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Delaware Valley University’s First Female President Takes Office

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Dr. Maria Gallo’s parents like to joke that their daughter went to school and never left. She has dedicated her career to higher education, having spent the past 20 years involved in universities, most recently as the University of Hawaii’s dean of the College of Tropical Agriculture and Human Resources. That career grew more impressive when she became president of Doylestown-based Delaware Valley University on July 1. The 13th president of the university, which was established in 1896, she is the first woman to hold the position.

Gallo’s love for education began as a student at Cornell University. Despite not growing up in a rural area, Gallo had a passion for crops and science, which she pursued while earning her bachelor’s at Cornell. Studying with mentors who she credits with fostering her love of agronomy and crop science, she developed a yearning, she says, to “feed the world,” and make a difference. She went on to earn a master’s and Ph.D. from North Carolina State University. During those years, she also developed a desire to continually educate herself, which led her to pursue a career in higher education.

Delaware Valley University’s values of embracing diversity and global perspective drew Gallo to the position, she says, noting that it’s expansion from a college to a university will hopefully help her and the faculty in their pursuits.

As she emerges as president, Gallo’s goal is clear: to deliver the best education to students; to provide cutting edge experiences that will make students successful in work environments, as well as personally; and to focus on educating the whole person, not just the student. Gallo sees a number of problems facing the world and recognizes that it will be up to members of this and future generations to tackle those challenges. She sees a real opportunity on college campuses to train and educate young people to recognize global problems and make local impacts.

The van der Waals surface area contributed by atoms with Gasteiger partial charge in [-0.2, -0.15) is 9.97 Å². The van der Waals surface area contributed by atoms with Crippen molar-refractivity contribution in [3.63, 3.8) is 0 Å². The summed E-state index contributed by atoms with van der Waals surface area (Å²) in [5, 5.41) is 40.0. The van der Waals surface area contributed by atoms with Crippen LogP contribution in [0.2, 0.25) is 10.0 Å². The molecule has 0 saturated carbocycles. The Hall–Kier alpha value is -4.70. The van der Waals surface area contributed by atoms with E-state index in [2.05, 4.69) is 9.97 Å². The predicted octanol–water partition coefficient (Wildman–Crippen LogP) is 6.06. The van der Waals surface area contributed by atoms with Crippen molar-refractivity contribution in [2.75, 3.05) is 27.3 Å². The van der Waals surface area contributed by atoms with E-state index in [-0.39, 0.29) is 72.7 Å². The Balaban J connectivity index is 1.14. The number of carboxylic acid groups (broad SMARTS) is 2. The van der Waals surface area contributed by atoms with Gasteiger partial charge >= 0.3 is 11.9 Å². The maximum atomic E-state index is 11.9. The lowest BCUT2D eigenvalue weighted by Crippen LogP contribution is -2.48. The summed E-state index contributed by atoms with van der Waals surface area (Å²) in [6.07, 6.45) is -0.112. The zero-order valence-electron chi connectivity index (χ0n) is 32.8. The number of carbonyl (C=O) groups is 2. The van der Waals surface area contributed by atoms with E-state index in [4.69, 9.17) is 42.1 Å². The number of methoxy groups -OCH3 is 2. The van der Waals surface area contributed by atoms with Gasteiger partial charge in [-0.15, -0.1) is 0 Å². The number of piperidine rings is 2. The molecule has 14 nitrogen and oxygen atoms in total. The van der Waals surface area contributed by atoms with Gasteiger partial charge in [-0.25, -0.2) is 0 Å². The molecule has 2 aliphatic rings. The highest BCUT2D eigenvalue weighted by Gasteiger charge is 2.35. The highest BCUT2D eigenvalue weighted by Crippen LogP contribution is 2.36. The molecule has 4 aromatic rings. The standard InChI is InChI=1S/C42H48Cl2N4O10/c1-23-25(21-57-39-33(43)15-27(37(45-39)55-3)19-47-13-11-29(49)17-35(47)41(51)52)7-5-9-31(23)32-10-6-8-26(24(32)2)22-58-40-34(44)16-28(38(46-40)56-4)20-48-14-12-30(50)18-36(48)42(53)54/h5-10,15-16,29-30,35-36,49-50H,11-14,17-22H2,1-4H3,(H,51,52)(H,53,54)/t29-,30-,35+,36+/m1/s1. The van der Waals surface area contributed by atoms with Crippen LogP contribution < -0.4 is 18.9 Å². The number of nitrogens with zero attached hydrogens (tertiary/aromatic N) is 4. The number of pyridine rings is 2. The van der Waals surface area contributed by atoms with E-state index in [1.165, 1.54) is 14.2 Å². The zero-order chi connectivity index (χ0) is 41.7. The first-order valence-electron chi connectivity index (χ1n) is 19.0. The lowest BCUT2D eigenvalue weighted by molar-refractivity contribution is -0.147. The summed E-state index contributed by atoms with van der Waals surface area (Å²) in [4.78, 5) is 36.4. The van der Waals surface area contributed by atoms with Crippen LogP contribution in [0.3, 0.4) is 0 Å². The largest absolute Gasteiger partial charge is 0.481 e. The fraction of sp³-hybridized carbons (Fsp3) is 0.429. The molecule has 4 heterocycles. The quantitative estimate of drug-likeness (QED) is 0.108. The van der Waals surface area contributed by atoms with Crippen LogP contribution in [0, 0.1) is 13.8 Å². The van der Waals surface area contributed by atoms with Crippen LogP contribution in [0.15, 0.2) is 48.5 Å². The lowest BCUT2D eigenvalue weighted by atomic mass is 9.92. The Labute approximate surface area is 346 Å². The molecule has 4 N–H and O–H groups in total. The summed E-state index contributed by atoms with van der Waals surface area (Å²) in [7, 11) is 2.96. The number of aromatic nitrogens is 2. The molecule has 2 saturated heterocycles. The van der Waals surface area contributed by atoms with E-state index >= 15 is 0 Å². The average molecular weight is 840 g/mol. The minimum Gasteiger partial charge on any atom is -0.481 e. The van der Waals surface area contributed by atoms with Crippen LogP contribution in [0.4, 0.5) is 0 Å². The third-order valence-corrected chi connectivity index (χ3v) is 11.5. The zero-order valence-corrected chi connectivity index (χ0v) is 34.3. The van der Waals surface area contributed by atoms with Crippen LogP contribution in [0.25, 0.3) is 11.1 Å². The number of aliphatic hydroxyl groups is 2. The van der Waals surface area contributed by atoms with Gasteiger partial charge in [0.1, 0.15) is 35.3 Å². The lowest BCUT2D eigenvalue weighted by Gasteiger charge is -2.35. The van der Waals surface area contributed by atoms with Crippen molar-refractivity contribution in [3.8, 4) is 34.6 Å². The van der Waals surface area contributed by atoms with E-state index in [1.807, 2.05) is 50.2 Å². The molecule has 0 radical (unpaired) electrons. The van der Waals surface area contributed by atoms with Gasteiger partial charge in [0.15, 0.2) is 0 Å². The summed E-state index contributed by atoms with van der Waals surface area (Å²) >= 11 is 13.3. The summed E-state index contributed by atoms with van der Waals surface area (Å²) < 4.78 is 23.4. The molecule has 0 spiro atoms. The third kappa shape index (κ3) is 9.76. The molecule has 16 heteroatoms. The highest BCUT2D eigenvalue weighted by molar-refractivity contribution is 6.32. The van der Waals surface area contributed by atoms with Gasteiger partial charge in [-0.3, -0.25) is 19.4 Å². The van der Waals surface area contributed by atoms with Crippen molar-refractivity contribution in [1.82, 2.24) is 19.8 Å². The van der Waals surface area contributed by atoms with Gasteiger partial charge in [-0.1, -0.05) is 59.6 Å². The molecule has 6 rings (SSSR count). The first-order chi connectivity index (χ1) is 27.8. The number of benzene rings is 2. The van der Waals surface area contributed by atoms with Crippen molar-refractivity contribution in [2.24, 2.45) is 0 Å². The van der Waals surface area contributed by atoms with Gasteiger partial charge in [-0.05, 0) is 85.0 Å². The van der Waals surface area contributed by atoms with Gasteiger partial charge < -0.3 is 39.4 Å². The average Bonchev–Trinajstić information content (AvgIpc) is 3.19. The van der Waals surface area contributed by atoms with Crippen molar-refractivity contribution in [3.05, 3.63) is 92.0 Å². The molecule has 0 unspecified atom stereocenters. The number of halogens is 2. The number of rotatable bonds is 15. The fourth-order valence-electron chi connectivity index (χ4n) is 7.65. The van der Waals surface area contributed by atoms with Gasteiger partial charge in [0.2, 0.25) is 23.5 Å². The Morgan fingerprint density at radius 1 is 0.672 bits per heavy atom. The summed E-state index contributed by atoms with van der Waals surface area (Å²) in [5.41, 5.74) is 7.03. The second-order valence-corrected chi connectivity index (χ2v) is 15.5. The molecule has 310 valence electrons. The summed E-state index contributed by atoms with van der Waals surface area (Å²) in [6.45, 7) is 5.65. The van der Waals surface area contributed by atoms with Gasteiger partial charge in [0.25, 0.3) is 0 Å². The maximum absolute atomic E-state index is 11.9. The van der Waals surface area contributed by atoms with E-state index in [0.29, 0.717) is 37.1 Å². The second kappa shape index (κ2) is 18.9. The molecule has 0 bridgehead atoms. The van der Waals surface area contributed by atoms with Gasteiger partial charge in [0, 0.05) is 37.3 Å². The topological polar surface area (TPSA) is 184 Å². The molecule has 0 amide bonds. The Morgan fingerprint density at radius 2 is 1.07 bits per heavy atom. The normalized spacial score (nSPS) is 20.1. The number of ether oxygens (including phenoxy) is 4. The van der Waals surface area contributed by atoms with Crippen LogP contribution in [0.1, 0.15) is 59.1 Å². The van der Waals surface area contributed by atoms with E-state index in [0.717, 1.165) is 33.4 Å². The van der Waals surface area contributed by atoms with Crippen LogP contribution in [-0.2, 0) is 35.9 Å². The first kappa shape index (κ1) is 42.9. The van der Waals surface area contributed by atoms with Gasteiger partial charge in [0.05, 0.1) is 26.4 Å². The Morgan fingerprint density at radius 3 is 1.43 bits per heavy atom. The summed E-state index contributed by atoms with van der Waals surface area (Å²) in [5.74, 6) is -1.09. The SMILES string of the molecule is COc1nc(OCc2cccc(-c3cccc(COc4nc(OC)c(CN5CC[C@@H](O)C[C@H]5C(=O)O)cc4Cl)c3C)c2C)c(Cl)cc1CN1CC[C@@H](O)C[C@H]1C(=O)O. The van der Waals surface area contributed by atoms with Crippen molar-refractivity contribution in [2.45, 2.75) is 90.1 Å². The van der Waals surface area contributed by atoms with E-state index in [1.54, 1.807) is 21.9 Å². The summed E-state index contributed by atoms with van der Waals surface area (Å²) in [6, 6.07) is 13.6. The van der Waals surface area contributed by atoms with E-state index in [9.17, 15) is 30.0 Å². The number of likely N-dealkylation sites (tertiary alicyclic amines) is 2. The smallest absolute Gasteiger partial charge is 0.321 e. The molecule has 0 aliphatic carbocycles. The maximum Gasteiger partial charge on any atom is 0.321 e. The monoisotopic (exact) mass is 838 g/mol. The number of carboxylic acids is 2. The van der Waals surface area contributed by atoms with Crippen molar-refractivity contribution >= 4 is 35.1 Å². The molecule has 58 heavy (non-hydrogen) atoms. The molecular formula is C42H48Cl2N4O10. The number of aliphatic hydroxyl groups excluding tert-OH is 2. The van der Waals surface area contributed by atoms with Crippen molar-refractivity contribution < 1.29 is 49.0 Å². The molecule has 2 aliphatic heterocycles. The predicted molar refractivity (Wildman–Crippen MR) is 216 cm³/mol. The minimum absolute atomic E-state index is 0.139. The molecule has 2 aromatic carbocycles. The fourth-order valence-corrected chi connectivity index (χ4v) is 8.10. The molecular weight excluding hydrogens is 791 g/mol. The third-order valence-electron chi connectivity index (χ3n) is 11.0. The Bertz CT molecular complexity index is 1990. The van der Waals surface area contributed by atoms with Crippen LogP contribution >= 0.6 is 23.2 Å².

Her goals are fitting in that she will become a leader in both the official sense, as well as in gender equality. The announcement of Gallo’s appointment came in February, with the university citing a unanimous decision by the board of trustees. While it is a milestone for Gallo and the university, being the first woman in 120 years to hold the office demonstrates the disparity of women in leading roles in education and executive positions across the nation. Last year, CNN reported that less than five percent of S&P 500 companies have women at the helm—24 in total.  

That trend is startling similar among universities, though not quite as stark. A 2012 study by the American Council on Education found that 26 percent of university leaders are female, a fair increase from the 10 percent of women in leadership in 1986. While gender equality is making slow progress, it’s still a long way off from striking a true balance.

Gallo says of her presidency, that as the world changes, we should be blind to categories and instead look at everyone as an individual. Still, she is cognizant that she now serves as a role model, and in that respect, she is proud knowing that women can look to her and see that women can do whatever they set their minds to. 

It’s an issue she further addressed in March, shortly after the announcement that she was the forthcoming president. Gallo took to Bustle, a female-centric digital news platform, where she penned a first person essay about breaking the glass ceiling and inspiring young women. “It’s exhilarating to know that I’m the first. It will be my career accomplishments, supported by those who love me, that will break this 120-year pattern – and, after me, there will be many more women.”

Despite being the first woman in the role, Gallo wants to steer her presidency towards enhancing education. “One of my favorite quotes is from Nelson Mandela, and he said, ‘Education is the most powerful weapon which you can use to change the world.’” It is a statement that Gallo believes in deeply, and one that has pushed her to help other students discover their own passions for learning. And in her own way, she is changing the world, even on a small scale.                     

Dr. Maria Gallo

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